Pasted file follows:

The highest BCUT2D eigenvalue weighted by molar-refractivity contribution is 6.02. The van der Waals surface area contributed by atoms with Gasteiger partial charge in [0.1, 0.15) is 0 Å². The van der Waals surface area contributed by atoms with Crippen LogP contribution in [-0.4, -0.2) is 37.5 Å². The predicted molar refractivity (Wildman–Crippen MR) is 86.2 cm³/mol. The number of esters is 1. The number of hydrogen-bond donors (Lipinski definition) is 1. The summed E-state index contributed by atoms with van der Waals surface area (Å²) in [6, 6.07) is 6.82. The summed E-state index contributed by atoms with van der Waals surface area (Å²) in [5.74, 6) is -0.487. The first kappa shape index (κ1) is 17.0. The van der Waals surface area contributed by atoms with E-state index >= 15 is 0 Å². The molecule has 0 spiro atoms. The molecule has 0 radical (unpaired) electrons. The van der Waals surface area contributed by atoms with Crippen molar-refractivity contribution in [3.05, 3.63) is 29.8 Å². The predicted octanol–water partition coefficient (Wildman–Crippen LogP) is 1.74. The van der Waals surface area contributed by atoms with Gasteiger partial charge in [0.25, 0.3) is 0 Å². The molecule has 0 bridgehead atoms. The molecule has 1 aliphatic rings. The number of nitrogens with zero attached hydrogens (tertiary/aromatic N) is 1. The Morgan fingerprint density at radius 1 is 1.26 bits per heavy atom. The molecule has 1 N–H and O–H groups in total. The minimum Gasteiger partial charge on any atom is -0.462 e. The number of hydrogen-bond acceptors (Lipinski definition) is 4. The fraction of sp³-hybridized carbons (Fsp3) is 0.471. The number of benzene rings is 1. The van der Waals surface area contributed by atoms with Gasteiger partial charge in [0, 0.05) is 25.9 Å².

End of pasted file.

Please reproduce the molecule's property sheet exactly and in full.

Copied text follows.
The highest BCUT2D eigenvalue weighted by molar-refractivity contribution is 6.02. The van der Waals surface area contributed by atoms with Gasteiger partial charge in [0.1, 0.15) is 0 Å². The van der Waals surface area contributed by atoms with Crippen LogP contribution in [-0.4, -0.2) is 37.5 Å². The predicted molar refractivity (Wildman–Crippen MR) is 86.2 cm³/mol. The number of esters is 1. The number of hydrogen-bond donors (Lipinski definition) is 1. The summed E-state index contributed by atoms with van der Waals surface area (Å²) in [6, 6.07) is 6.82. The summed E-state index contributed by atoms with van der Waals surface area (Å²) in [5.74, 6) is -0.487. The first kappa shape index (κ1) is 17.0. The van der Waals surface area contributed by atoms with E-state index >= 15 is 0 Å². The molecule has 0 spiro atoms. The molecule has 0 radical (unpaired) electrons. The van der Waals surface area contributed by atoms with Crippen molar-refractivity contribution in [3.05, 3.63) is 29.8 Å². The predicted octanol–water partition coefficient (Wildman–Crippen LogP) is 1.74. The van der Waals surface area contributed by atoms with Gasteiger partial charge in [0.25, 0.3) is 0 Å². The molecule has 0 bridgehead atoms. The molecule has 1 aliphatic rings. The number of nitrogens with zero attached hydrogens (tertiary/aromatic N) is 1. The Morgan fingerprint density at radius 1 is 1.26 bits per heavy atom. The molecule has 1 N–H and O–H groups in total. The minimum Gasteiger partial charge on any atom is -0.462 e. The number of hydrogen-bond acceptors (Lipinski definition) is 4. The fraction of sp³-hybridized carbons (Fsp3) is 0.471. The number of benzene rings is 1. The van der Waals surface area contributed by atoms with Gasteiger partial charge in [0, 0.05) is 25.9 Å².